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A brutal assault on texting at movies

At the beginning of every movie everywhere, there’s a reel telling people not to use their phones. If you can’t follow that rule by now, you’re hopeless. Recently a small chain of movie theaters had some fun mercilessly mocking someone who couldn’t stop using her phone during a movie. Watch this online video from The Alamo Drafthouse (profanity warning — headphones on!).

The YouTube caption for this video says:

“We do not tolerate people that talk or text in the theater. In fact, before every film, we have several warnings on screen to prevent such happenings. Occasionally, someone doesn’t follow the rules, and we do, in fact, kick their asses out of our theater. This video is an actual voicemail from a woman that was kicked out of one of our Austin theaters. Thanks, anonymous woman, for being awesome.”

Here’s a link to the spot on YouTube. There’s also a “censored” version with the cuss words bleeped out. The music used in the intro and outro is “Shut Up and Let Me Go” by the Ting Tings.

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I like this ad because it communicates a clear message without actually saying the words: The Alamo Drafthouse is a theater for serious cinephiles. The apparent realism of the voice mail, the flagrant profanity, and the on-screen text (complete with misspellings) all make it easy to pay attention and tell us we’re supposed to laugh at this.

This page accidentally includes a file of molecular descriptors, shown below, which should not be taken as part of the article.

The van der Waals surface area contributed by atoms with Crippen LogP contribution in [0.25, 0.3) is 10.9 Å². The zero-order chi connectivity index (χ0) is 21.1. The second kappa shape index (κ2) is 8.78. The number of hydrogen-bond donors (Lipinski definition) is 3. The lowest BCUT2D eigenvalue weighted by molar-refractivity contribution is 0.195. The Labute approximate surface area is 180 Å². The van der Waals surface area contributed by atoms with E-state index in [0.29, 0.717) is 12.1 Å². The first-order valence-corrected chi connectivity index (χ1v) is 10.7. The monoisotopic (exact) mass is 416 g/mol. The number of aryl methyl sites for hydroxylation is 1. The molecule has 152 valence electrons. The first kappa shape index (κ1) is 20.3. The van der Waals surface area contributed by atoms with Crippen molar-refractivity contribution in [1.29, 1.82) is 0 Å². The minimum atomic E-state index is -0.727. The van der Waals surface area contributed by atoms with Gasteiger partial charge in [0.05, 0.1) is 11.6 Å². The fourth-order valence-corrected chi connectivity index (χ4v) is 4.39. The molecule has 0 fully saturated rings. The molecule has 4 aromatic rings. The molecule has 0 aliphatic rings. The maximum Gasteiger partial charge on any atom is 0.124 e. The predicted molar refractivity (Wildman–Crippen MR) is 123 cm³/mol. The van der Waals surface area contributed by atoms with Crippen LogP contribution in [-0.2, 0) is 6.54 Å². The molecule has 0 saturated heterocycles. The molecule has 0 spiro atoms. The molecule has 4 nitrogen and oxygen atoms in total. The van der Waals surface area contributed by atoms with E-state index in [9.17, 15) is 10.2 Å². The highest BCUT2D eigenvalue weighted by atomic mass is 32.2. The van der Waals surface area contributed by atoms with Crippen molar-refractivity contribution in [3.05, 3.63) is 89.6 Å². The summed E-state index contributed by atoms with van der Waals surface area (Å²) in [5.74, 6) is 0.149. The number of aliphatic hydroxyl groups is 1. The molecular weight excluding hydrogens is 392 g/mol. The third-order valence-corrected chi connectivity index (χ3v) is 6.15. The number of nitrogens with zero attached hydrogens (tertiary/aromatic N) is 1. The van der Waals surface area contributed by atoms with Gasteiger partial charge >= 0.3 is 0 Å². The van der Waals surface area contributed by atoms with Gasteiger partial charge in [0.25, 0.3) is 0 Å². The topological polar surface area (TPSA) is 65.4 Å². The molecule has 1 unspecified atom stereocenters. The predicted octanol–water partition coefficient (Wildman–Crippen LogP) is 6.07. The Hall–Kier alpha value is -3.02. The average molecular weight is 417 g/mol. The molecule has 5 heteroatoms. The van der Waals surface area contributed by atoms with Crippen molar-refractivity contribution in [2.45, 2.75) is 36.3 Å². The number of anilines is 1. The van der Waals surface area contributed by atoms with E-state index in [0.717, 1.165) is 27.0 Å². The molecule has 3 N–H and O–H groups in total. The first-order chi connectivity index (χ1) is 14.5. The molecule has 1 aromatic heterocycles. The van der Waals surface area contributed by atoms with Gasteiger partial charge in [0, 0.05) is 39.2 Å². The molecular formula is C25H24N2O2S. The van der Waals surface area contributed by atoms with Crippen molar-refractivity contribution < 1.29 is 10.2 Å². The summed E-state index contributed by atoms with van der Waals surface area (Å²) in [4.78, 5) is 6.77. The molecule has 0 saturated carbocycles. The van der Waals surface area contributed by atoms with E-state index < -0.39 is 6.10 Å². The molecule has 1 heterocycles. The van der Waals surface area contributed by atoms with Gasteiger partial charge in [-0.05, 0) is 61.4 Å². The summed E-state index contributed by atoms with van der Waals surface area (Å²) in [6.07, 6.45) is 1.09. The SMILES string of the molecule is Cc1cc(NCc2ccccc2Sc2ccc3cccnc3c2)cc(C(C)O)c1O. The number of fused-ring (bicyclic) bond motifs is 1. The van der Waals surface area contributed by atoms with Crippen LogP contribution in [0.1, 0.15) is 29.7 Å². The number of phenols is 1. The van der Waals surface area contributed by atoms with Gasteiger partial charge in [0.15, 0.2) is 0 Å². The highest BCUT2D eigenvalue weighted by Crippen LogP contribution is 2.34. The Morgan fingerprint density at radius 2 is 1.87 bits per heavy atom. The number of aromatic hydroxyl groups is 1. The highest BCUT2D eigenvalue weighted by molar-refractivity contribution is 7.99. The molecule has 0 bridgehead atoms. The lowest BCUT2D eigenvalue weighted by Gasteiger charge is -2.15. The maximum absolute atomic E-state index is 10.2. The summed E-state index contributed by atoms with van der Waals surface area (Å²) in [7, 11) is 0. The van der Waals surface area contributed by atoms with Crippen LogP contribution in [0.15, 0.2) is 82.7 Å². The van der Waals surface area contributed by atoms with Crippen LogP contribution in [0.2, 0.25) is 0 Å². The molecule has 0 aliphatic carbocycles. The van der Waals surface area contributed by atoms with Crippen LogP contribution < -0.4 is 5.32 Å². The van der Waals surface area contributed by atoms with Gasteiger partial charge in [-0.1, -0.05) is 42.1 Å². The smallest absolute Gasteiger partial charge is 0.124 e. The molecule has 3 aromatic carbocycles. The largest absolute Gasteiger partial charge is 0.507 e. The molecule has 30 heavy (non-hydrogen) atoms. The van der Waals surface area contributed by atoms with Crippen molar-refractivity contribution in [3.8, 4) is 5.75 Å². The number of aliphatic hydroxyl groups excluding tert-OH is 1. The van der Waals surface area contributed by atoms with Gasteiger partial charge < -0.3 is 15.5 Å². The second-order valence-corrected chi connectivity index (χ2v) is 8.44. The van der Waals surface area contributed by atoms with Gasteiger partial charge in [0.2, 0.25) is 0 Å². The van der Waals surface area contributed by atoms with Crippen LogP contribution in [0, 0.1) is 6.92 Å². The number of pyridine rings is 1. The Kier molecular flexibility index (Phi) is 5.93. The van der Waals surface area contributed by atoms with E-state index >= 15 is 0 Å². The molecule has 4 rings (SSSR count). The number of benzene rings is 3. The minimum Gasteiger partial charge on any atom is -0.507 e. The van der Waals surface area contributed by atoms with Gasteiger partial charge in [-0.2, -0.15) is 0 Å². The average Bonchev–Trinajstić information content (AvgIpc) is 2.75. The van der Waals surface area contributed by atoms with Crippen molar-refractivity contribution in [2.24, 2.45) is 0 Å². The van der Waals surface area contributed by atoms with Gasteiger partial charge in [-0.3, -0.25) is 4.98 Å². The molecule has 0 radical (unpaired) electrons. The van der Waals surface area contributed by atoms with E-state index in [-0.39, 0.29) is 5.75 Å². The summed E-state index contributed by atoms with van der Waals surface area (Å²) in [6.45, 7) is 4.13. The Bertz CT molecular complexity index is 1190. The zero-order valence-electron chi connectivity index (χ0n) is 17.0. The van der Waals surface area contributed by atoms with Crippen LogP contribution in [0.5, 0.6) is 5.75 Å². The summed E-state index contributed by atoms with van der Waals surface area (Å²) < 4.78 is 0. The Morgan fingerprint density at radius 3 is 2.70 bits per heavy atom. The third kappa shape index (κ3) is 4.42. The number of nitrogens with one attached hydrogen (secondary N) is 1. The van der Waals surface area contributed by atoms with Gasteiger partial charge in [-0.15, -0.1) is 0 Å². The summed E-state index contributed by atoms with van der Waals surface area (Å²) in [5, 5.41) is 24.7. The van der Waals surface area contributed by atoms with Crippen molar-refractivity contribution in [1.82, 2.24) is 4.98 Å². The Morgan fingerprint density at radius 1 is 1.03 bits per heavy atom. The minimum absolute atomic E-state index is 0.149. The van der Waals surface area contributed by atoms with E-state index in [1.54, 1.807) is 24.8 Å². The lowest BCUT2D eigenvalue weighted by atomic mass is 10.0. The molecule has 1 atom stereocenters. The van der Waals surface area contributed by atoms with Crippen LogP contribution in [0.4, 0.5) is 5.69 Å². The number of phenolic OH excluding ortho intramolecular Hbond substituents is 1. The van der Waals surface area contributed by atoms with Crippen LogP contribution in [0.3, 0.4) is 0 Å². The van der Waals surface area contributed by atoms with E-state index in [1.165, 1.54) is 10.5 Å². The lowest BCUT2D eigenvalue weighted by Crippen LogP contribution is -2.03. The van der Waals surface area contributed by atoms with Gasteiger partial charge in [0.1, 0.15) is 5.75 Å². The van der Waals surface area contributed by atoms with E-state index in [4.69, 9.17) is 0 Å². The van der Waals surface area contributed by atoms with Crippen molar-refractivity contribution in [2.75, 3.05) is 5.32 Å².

The video is getting a good response. Thanks to a mention on Boing Boing and a few other blogs, this spot has nearly a million plays on YouTube. It’s introducing the 12-location, Austin-based movie chain to people like me, who have never heard of it.

If you work in advertising, you are probably skeptical that this is a real voice mail. I put the odds at 50%. The case that it’s fake: As a general rule, assume every “testimonial” in advertising is scripted. The case that it’s real: The Alamo has a history of authentic, amateurish, home-grown advertising, and my impression is that they’re sincere. Of course, that impression might be simply the result of good advertising.

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Who’s responsible for this ad?

Seems to be done in-house by Alamo Drafthouse, under creative director Henri Mazza and founder and CEO Tim League.

— By Daryl Lang. Filed under Advertising

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